What Words Should Exist in English?

pizza by Stella Blackmon

Last week, Alex and I went out to dinner…

We shared a caesar salad, and then I had salmon with the tiniest peas. And the next day, I couldn’t stop thinking about it. I kept getting that satisfied, nostalgic feeling and saying, “That dinner was so good last night.”

There should be a word for that! The glowy feeling the morning after an epic meal.

There should also be words for:
the soothing feeling of organizing a closet
the sadness after finishing a wonderful book
the joy of having a baby fall asleep on you

Recently, the New Yorker wrote about the Positive Lexicography Project, an online glossary of untranslatable words. The leader of the project, psychology lecturer Tim Lomas, specifically searched for words to describe different kinds of happiness. Mamihlapinatapei is Yagán for “a look between people that expresses unspoken but mutual desire.” Norwegians use the word “utepils” to describe “a beer that is enjoyed outside… particularly on the first hot day of the year.” In Arabic, tarab means “musically induced ecstasy or enchantment.” And gigil is Tagalog for “the irresistible urge to pinch/squeeze someone because they are loved or cherished.”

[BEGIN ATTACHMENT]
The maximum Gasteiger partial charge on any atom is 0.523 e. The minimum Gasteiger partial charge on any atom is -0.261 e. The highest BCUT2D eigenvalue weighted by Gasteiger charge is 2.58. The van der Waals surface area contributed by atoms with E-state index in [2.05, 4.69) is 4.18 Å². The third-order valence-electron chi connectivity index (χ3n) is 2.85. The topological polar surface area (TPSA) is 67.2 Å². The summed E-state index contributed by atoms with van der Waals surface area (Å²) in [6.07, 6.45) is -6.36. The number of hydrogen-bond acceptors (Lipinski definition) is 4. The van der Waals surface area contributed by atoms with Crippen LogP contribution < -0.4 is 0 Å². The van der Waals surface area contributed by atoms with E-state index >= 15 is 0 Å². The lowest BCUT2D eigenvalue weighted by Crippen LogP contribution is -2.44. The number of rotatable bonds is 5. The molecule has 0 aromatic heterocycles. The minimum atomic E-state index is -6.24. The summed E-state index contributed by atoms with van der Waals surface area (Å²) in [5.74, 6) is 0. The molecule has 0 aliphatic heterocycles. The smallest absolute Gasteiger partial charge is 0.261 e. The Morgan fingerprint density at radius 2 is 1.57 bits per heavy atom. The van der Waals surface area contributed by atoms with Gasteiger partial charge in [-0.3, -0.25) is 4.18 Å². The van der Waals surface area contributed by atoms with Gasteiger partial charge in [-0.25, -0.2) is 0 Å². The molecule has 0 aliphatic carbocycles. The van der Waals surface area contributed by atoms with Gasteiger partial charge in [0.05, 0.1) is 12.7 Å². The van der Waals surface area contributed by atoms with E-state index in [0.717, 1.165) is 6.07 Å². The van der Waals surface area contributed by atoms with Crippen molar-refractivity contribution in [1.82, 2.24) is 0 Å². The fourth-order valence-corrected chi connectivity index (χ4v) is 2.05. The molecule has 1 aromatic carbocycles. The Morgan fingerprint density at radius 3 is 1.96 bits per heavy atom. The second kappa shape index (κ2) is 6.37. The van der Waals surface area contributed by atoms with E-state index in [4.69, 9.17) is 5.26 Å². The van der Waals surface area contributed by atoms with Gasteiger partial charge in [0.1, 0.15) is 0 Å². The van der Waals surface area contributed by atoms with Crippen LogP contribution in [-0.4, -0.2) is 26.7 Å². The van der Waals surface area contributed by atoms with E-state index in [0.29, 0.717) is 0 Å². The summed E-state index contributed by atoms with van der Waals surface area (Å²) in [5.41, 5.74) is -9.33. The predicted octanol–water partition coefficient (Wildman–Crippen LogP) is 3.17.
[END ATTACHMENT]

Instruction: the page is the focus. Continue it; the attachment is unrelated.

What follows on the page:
These days, when we’re all trying to find comfort and delight in small things, I’m curious: what kinds of happiness would you want to describe? Or sadnesses? Or pastimes? What else should there be words for in English? xoxo

P.S. 11 untranslatable words from other countries, and the hardest tongue twister.

(Photo by Stella Blackmon.)




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